One sentence in this memo directs the defense secretary to "initiate a new Nuclear Posture Review to ensure that the United States nuclear deterrent is modern, robust, flexible, resilient, ready, and appropriately tailored to deter 21st-century threats and reassure our allies".
Michael Fazio, a friend of a Trump friend, posted a picture of the president standing next him on Instagram that he says was taken at Trump's New Jersey golf course today.
This morning, following yesterday's criticism of his "fire and fury" comments, President Trump continued his unsafe rhetoric towards North Korea.
The congressman added that Trump had put United States credibility on the line by drawing an "absurd red line" and predicted that Kim would likely "call his bluff as America's adversaries watch".
Naturally, this flies in the face of comments that his own chaotic administration has made, with Secretary Of State Rex Tillerson recently suggesting that Americans "should sleep well" because diplomatic sanctions on North Korea will ultimately be the most effective way to stop the escalating tensions.
The comments came hours after Trump brought up the readiness of the US nuclear arsenal.
The Associated Press documented a range of problems in the Minuteman 3 missile force starting in 2013, including numerous morale, training, discipline and leadership shortfalls that have beset the nuclear force in recent years, especially among those who operate, maintain and protect the weapons.
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In an interview with the Huffington Post, John Mecklin, editor-in-chief of Bulletin of the Atomic Scientists-the organization that created the "Doomsday Clock"-denounced Trump's remarks as "about the stupidest and most risky statement I have ever heard an American president make".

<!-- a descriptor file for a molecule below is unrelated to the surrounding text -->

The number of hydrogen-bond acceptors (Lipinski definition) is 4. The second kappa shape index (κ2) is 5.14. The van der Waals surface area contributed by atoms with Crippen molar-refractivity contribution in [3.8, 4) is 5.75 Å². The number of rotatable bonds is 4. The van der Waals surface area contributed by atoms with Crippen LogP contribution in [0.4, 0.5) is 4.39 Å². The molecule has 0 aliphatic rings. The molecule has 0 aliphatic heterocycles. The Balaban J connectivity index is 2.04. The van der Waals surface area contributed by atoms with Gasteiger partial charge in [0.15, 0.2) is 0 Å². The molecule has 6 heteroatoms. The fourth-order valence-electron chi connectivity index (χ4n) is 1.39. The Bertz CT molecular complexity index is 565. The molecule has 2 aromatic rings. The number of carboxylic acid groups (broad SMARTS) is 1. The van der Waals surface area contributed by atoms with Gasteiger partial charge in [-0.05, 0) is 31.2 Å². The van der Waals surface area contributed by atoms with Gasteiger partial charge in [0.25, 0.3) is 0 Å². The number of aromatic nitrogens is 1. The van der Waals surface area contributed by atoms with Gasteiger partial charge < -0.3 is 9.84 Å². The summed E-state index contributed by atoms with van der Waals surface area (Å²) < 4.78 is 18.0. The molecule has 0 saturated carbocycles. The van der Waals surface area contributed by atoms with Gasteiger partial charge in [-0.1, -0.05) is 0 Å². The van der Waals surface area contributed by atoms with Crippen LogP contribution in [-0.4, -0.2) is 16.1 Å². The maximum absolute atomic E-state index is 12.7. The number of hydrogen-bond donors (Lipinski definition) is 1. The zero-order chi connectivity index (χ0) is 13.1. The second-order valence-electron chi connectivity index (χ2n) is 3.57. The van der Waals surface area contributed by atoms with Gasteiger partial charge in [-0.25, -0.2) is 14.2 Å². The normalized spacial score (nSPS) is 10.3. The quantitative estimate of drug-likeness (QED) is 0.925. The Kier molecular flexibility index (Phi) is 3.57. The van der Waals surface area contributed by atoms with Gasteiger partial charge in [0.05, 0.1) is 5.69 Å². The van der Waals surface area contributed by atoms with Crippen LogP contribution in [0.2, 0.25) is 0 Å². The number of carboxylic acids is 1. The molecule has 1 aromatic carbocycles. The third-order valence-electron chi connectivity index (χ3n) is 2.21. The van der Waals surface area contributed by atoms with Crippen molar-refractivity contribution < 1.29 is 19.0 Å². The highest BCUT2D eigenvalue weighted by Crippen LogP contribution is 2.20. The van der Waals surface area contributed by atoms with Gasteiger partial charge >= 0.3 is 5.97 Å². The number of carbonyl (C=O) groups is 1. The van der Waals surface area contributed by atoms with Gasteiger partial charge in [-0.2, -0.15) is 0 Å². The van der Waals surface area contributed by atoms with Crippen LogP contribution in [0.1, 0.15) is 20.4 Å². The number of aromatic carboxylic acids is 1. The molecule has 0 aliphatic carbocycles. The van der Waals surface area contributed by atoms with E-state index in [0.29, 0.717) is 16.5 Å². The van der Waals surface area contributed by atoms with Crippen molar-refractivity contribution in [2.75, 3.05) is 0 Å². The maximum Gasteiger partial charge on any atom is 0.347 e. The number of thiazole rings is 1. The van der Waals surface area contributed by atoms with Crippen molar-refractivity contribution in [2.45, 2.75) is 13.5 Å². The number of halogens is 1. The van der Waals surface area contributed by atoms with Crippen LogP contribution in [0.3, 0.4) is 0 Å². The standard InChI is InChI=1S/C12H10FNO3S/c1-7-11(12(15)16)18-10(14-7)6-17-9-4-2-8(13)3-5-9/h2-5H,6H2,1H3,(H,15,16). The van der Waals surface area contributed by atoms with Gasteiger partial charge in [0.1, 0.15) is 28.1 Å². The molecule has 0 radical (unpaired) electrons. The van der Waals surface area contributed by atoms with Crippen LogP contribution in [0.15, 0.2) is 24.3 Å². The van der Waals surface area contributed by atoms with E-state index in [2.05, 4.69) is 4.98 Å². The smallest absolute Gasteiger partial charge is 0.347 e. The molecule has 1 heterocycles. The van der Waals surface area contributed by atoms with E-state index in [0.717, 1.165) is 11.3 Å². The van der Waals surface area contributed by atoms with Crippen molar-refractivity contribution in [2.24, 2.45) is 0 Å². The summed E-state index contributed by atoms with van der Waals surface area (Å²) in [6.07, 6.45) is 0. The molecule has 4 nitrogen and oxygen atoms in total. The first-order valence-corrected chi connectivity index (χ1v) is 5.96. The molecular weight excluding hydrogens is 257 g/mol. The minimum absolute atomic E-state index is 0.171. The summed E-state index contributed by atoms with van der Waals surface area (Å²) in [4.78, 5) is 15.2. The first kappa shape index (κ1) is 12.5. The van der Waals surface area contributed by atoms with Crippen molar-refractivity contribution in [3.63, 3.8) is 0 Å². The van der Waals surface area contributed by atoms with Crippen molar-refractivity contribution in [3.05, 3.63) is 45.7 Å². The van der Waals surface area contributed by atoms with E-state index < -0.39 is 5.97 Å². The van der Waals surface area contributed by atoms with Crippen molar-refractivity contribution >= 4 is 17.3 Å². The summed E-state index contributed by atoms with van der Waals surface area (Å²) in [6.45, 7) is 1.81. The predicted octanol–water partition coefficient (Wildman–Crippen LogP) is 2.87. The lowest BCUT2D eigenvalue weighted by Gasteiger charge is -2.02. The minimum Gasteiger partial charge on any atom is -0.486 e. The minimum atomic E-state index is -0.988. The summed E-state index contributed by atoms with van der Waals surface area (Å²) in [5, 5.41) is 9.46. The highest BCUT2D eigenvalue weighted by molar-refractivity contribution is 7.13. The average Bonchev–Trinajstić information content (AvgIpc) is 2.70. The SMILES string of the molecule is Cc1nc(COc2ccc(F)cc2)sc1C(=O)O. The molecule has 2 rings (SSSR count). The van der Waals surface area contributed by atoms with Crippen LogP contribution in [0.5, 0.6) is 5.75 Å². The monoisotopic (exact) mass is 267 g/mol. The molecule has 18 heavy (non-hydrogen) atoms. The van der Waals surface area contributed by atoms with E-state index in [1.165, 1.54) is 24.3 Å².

Trump said, "My first order as president was to renovate and modernize our nuclear arsenal". It's also true that America's nuclear arsenal has shrunk since the Cold War, and it's aging.
A reporter, however, questioned if Trump is inflaming things. In addition, the ongoing nuclear modernization plan - which dates back to the Obama administration and will take decades to complete - would not have notched achievements in six months sufficient to be characterized as "far stronger and more powerful than ever before".
The nonpartisan Congressional Budget Office has estimated that nuclear forces will cost $400 billion between 2015 and 2024. Over 30 years, that could go to well over a trillion dollars.
By virtually any measure, however, the US nuclear arsenal is smaller and less powerful than it was at its Cold War peak.
"The US arsenal is the same as it was the day before inauguration", said Daryl Kimball, executive director of the Arms Control Association.
"I don't want to be alarmist", the Late Show host said in his monologue Tuesday, "but we're all gonna die".
He downplayed speculation that the threats move the USA closer to a military option.